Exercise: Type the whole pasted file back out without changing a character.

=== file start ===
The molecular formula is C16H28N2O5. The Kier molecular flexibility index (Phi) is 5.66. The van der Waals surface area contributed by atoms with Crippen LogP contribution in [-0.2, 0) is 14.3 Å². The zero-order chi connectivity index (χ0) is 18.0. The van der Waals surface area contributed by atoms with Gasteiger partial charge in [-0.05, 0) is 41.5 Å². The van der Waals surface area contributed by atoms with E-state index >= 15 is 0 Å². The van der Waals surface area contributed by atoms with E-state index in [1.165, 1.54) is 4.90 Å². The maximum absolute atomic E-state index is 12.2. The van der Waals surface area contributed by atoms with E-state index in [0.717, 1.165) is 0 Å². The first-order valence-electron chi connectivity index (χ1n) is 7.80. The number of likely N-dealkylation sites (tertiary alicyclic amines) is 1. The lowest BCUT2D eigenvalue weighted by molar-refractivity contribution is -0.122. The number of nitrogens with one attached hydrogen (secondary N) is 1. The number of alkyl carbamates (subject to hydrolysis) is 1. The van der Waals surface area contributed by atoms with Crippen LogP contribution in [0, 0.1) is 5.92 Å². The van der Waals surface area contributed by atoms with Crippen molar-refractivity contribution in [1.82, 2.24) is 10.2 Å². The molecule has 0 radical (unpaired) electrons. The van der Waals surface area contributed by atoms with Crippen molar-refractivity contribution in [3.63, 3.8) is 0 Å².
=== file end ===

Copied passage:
The molecular formula is C16H28N2O5. The Kier molecular flexibility index (Phi) is 5.66. The van der Waals surface area contributed by atoms with Crippen LogP contribution in [-0.2, 0) is 14.3 Å². The zero-order chi connectivity index (χ0) is 18.0. The van der Waals surface area contributed by atoms with Gasteiger partial charge in [-0.05, 0) is 41.5 Å². The van der Waals surface area contributed by atoms with E-state index >= 15 is 0 Å². The van der Waals surface area contributed by atoms with E-state index in [1.165, 1.54) is 4.90 Å². The maximum absolute atomic E-state index is 12.2. The van der Waals surface area contributed by atoms with E-state index in [0.717, 1.165) is 0 Å². The first-order valence-electron chi connectivity index (χ1n) is 7.80. The number of likely N-dealkylation sites (tertiary alicyclic amines) is 1. The lowest BCUT2D eigenvalue weighted by molar-refractivity contribution is -0.122. The number of nitrogens with one attached hydrogen (secondary N) is 1. The number of alkyl carbamates (subject to hydrolysis) is 1. The van der Waals surface area contributed by atoms with Crippen LogP contribution in [0, 0.1) is 5.92 Å². The van der Waals surface area contributed by atoms with Crippen molar-refractivity contribution in [1.82, 2.24) is 10.2 Å². The molecule has 0 radical (unpaired) electrons. The van der Waals surface area contributed by atoms with Crippen molar-refractivity contribution in [3.63, 3.8) is 0 Å².